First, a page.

In Brown, we found "a pattern of inexcusable neglect," where an attorney did not defend against an initial motion for summary judgment even though he was the counsel hired, where the attorney gave repeated assurances to his client that his case was proceeding forward when it was not, and where the attorney claimed the need for additional preparation time when another lawyer worked on the case.Summary of this case from Duenas v. Brady
Supreme Court Case No. CVA99-010
November 4, 1999, Argued and Submitted, Hagatna, Guam . November 27, 2000, Filed
For the Plaintiff-Appellee: G. Patrick Civille, Esq., Ching Civille Calvo and Tang, Hagatna, Guam.
For the Defendants-Appellants: Joanne L. Grimes, Esq., Carlsmith Ball, Hagatna, Guam.
Defendants-Appellants seek interlocutory review of the lower court's set-aside of judgment pursuant to Rule 60(b)(6) of the Guam Rules of Civil Procedure. We have chosen to exercise our discretion and have granted interlocutory review pursuant to Title 7 GCA section 3108(b) to clarify issues of general importance in the administration of justice. For the reasons below, we affirm the set-aside.
See Brown v. Kodak, CV99-010 (Order May 13, 1999).
Appealable judgments and orders. (b) Interlocutory review. Orders other than final judgments shall be available to immediate appellate review as provided by law and in other cases only at the discretion of the Supreme Court where it determines that resolution of the questions of law on which the order is based will: (1) Materially advance the termination of the litigation or clarify further proceedings therein; (2) Protect a party from substantial and irreparable injury; or (3) Clarify issues of general importance in the administration of justice. Title 7 GCA § 3108 (b), (1994).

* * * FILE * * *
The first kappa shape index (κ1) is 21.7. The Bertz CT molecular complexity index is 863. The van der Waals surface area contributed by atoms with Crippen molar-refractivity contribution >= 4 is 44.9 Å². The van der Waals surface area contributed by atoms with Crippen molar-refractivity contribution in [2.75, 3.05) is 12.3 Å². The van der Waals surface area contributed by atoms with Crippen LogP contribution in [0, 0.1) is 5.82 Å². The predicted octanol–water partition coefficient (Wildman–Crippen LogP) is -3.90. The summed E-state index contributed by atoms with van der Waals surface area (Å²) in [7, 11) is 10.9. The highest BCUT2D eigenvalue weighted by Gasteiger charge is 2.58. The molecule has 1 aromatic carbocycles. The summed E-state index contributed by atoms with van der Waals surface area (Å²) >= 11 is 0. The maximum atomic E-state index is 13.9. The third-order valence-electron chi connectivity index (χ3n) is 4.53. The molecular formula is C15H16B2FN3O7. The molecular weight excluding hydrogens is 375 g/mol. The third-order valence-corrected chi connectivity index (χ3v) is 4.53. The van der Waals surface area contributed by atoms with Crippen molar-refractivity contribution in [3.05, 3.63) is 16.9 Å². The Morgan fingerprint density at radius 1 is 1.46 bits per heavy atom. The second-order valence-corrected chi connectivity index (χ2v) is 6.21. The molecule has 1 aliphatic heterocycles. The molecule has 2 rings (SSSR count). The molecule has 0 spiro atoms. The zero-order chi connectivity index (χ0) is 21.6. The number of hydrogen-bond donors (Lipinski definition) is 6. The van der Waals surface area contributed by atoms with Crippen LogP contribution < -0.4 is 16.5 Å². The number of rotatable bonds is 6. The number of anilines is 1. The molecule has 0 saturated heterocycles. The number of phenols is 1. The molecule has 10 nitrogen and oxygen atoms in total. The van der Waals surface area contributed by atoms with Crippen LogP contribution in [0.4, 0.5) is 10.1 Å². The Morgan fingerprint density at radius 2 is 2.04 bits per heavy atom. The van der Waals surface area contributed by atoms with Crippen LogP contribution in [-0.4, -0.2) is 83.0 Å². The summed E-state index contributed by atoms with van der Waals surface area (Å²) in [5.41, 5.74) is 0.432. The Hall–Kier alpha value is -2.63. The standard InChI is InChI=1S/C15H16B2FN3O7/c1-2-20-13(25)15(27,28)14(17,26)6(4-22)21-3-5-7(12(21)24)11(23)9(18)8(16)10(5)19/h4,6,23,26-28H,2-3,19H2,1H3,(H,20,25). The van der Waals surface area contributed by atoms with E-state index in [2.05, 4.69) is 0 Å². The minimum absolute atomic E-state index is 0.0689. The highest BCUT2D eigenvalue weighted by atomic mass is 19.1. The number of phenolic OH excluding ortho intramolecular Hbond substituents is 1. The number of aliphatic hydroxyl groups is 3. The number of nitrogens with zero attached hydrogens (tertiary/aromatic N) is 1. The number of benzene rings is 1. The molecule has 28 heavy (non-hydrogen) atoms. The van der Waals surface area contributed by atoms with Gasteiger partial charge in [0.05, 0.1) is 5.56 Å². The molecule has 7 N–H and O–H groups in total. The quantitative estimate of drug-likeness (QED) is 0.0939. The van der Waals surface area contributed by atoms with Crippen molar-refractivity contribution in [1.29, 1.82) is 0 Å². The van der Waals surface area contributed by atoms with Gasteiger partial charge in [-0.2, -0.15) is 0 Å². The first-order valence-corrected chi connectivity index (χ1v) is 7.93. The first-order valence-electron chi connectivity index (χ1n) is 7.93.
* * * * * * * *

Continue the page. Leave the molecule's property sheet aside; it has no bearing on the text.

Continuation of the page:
Plaintiff-Appellee Michael B. Brown ("Brown") was employed by Eastman Kodak Company ("Kodak") from 1988 until his termination in 1992. After his termination, Brown obtained the services of an attorney and filed suit against Kodak and certain of its employees, including Robert Bond, Benigno Bernardo, and Michelle Nightingale (collectively "original defendants"). The complaint alleged breach of express and implied contract, breach of the covenant of good faith and fair dealing, negligence, wrongful inducement, interference with contractual relationship, and constructive breach of contract.
By the summer of 1993 Brown, no longer represented by his original attorney, obtained the services of a second attorney, Michael F. Perez, then a partner in a local firm. Brown alleges that Perez did little work on the case while his firm handled it. Instead, other attorneys in the firm did the bulk of the work. Brown believed that Perez's involvement would increase as the case neared trial.
On June 13, 1995, the original defendants moved for summary judgment, and on July 12, 1995, Perez's partner argued in opposition of the motion. Apparently, sometime in late 1995 or early 1996 Perez and his partner parted ways. Brown alleges that he learned of the dissolution of the firm during the early part of 1996. Brown was informed that Perez was the attorney who retained custody of his file and would continue as attorney for the case. After learning of the breakup, Brown attempted several times to contact Perez but was unsuccessful. The two finally met in March of 1996. At this meeting, Brown expressed concern with the difficulty he had contacting Perez and further stated that he was prepared to obtain other counsel. Brown alleges that Perez reassured him that he would continue prosecution of the case.